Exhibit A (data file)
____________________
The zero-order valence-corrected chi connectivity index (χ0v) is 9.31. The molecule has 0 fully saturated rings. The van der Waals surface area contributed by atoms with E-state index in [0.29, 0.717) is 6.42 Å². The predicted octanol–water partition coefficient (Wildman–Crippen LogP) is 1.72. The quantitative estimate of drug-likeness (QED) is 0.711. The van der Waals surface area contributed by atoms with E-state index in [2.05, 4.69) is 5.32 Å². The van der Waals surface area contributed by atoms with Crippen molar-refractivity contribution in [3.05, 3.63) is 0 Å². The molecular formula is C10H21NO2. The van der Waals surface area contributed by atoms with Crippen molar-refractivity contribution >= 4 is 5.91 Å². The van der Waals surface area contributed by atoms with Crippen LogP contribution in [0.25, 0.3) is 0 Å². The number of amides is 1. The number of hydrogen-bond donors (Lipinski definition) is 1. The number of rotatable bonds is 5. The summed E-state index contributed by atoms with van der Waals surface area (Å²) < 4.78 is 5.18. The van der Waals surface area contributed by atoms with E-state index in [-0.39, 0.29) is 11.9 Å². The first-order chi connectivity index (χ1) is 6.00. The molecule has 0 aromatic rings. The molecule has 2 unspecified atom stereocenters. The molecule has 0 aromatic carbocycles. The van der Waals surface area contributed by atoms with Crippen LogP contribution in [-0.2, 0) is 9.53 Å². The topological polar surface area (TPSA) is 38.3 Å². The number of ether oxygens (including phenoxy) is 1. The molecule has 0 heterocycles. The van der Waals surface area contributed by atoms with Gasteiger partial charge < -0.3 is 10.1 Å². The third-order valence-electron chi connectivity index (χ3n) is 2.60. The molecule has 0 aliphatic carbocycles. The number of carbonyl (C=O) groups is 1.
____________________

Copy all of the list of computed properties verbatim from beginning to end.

The zero-order valence-corrected chi connectivity index (χ0v) is 9.31. The molecule has 0 fully saturated rings. The van der Waals surface area contributed by atoms with E-state index in [0.29, 0.717) is 6.42 Å². The predicted octanol–water partition coefficient (Wildman–Crippen LogP) is 1.72. The quantitative estimate of drug-likeness (QED) is 0.711. The van der Waals surface area contributed by atoms with E-state index in [2.05, 4.69) is 5.32 Å². The van der Waals surface area contributed by atoms with Crippen molar-refractivity contribution in [3.05, 3.63) is 0 Å². The molecular formula is C10H21NO2. The van der Waals surface area contributed by atoms with Crippen molar-refractivity contribution >= 4 is 5.91 Å². The van der Waals surface area contributed by atoms with Crippen LogP contribution in [0.25, 0.3) is 0 Å². The number of amides is 1. The number of hydrogen-bond donors (Lipinski definition) is 1. The number of rotatable bonds is 5. The summed E-state index contributed by atoms with van der Waals surface area (Å²) < 4.78 is 5.18. The van der Waals surface area contributed by atoms with E-state index in [-0.39, 0.29) is 11.9 Å². The first-order chi connectivity index (χ1) is 6.00. The molecule has 0 aromatic rings. The molecule has 2 unspecified atom stereocenters. The molecule has 0 aromatic carbocycles. The van der Waals surface area contributed by atoms with Crippen LogP contribution in [-0.2, 0) is 9.53 Å². The topological polar surface area (TPSA) is 38.3 Å². The number of ether oxygens (including phenoxy) is 1. The molecule has 0 heterocycles. The van der Waals surface area contributed by atoms with Gasteiger partial charge < -0.3 is 10.1 Å². The third-order valence-electron chi connectivity index (χ3n) is 2.60. The molecule has 0 aliphatic carbocycles. The number of carbonyl (C=O) groups is 1.